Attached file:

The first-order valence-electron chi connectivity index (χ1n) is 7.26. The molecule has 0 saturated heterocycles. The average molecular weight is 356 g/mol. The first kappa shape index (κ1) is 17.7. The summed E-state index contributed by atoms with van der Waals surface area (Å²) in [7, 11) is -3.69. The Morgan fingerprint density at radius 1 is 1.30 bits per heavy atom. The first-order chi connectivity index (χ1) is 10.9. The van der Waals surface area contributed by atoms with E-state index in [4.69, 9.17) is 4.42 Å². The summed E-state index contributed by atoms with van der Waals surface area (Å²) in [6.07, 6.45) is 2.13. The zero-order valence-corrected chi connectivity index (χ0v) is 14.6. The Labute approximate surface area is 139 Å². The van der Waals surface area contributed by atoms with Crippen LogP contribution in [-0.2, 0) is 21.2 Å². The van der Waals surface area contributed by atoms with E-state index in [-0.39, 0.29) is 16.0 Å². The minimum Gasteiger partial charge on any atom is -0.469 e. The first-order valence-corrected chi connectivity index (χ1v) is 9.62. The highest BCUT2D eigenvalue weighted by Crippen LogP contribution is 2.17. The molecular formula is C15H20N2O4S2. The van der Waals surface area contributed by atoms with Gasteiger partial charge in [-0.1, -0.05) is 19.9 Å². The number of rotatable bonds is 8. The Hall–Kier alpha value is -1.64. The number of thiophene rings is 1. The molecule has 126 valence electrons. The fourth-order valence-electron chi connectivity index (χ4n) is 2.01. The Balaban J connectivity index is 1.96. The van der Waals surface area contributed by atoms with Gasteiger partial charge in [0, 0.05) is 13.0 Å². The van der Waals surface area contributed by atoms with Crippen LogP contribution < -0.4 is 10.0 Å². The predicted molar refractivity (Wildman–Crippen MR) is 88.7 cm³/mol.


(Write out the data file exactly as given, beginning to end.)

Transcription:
The first-order valence-electron chi connectivity index (χ1n) is 7.26. The molecule has 0 saturated heterocycles. The average molecular weight is 356 g/mol. The first kappa shape index (κ1) is 17.7. The summed E-state index contributed by atoms with van der Waals surface area (Å²) in [7, 11) is -3.69. The Morgan fingerprint density at radius 1 is 1.30 bits per heavy atom. The first-order chi connectivity index (χ1) is 10.9. The van der Waals surface area contributed by atoms with E-state index in [4.69, 9.17) is 4.42 Å². The summed E-state index contributed by atoms with van der Waals surface area (Å²) in [6.07, 6.45) is 2.13. The zero-order valence-corrected chi connectivity index (χ0v) is 14.6. The Labute approximate surface area is 139 Å². The van der Waals surface area contributed by atoms with Crippen LogP contribution in [-0.2, 0) is 21.2 Å². The van der Waals surface area contributed by atoms with E-state index in [-0.39, 0.29) is 16.0 Å². The minimum Gasteiger partial charge on any atom is -0.469 e. The first-order valence-corrected chi connectivity index (χ1v) is 9.62. The highest BCUT2D eigenvalue weighted by Crippen LogP contribution is 2.17. The molecular formula is C15H20N2O4S2. The van der Waals surface area contributed by atoms with Gasteiger partial charge in [-0.1, -0.05) is 19.9 Å². The number of rotatable bonds is 8. The Hall–Kier alpha value is -1.64. The number of thiophene rings is 1. The molecule has 126 valence electrons. The fourth-order valence-electron chi connectivity index (χ4n) is 2.01. The Balaban J connectivity index is 1.96. The van der Waals surface area contributed by atoms with Gasteiger partial charge in [0, 0.05) is 13.0 Å². The van der Waals surface area contributed by atoms with Crippen LogP contribution < -0.4 is 10.0 Å². The predicted molar refractivity (Wildman–Crippen MR) is 88.7 cm³/mol.